If so, why?
National Revelation: The Torah claims that the entire Jewish nation heard God speak at Sinai, an assertion that has been accepted as part of their nation’s history for over 3,000 years. Did God Speak at Sinai?
The Hebrew’s National Revelation
16 On the morning of the third day there was thunder and lightning, as well as a thick cloud on the mountain, and a blast of a trumpet so loud that all the people who were in the camp trembled. 17 Moses brought the people out of the camp to meet God. They took their stand at the foot of the mountain. 18 Now Mount Sinai was wrapped in smoke, because the Lord had descended upon it in fire; the smoke went up like the smoke of a kiln, while the whole mountain shook violently. 19 As the blast of the trumpet grew louder and louder, Moses would speak and God would answer him in thunder. 20 When the Lord descended upon Mount Sinai, to the top of the mountain, the Lord summoned Moses to the top of the mountain, and Moses went up. 21 Then the Lord said to Moses, “Go down and warn the people not to break through to the Lord to look; otherwise many of them will perish. 22 Even the priests who approach the Lord must consecrate themselves or the Lord will break out against them.” 23 Moses said to the Lord, “The people are not permitted to come up to Mount Sinai; for you yourself warned us, saying, ‘Set limits around the mountain and keep it holy.’” 24 The Lord said to him, “Go down, and come up bringing Aaron with you; but do not let either the priests or the people break through to come up to the Lord; otherwise he will break out against them.” 25 So Moses went down to the people and told them.
Exodus 19:16-25, New Revised Standard Versionhttps://www.biblegateway.com/pas…
6 You must observe them diligently, for this will show your wisdom and discernment to the peoples, who, when they hear all these statutes, will say, “Surely this great nation is a wise and discerning people!” 7 For what other great nation has a god so near to it as the Lord our God is whenever we call to him? 8 And what other great nation has statutes and ordinances as just as this entire law that I am setting before you today?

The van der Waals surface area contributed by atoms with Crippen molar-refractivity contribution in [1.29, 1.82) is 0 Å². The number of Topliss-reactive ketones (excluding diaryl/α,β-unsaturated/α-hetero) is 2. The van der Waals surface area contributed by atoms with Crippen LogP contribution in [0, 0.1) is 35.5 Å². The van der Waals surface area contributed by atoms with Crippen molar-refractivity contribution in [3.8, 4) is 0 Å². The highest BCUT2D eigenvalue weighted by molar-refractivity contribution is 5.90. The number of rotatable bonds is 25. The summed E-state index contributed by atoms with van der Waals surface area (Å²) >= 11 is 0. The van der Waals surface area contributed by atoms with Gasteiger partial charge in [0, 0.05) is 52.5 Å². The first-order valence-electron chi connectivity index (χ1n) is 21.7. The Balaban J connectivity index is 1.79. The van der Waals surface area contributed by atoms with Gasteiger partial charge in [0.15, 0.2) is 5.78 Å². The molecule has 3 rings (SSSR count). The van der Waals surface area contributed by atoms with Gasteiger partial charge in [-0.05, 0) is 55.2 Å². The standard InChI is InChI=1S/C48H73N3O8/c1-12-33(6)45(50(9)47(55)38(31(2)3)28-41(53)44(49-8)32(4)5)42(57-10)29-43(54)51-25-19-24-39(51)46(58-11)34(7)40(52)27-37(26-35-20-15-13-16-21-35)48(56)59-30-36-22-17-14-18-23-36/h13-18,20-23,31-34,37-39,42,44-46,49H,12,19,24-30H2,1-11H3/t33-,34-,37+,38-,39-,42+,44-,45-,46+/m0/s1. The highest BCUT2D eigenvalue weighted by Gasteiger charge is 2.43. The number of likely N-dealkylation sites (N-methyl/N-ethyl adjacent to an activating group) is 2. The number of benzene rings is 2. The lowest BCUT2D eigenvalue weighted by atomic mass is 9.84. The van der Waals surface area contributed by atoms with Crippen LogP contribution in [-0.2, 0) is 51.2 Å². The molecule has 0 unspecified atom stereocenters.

Deuteronomy 4:6-8, New Revised Standard Versionhttps://www.biblegateway.com/pas…
32 For ask now about former ages, long before your own, ever since the day that God created human beings on the earth; ask from one end of heaven to the other: has anything so great as this ever happened or has its like ever been heard of? 33 Has any people ever heard the voice of a god speaking out of a fire, as you have heard, and lived?
Deuteronomy 4:32-33, New Revised Standard Version https://www.biblegateway.com/pas…
Here is an example from the Aztec civilization. That is, they have also claimed to have had a national revelation. There is nothing special about God speaking to an entire nation of people. In fact, this type of revelation is common but not as common as group revelation (e.g., Christianity) or individual revelation (e.g., Islam). Furthermore, even if we assume that the claim of national revelation only occurred once and this event is the Jewish experience, we still cannot say that God did it. The national revelation is a type of contract. That is, a contract between God and the people. As I understand, in the ancient world such contracts were made by kings with the people that they ruled. Therefore, it’s easily conceivable that authors of the Torah used this contract approach in order to invent a kingdom like relationship between them and their God. A wonderful idea but nothing supernatural at all (it’s just a wonderful story passed down from history and it continues being done in the modern world).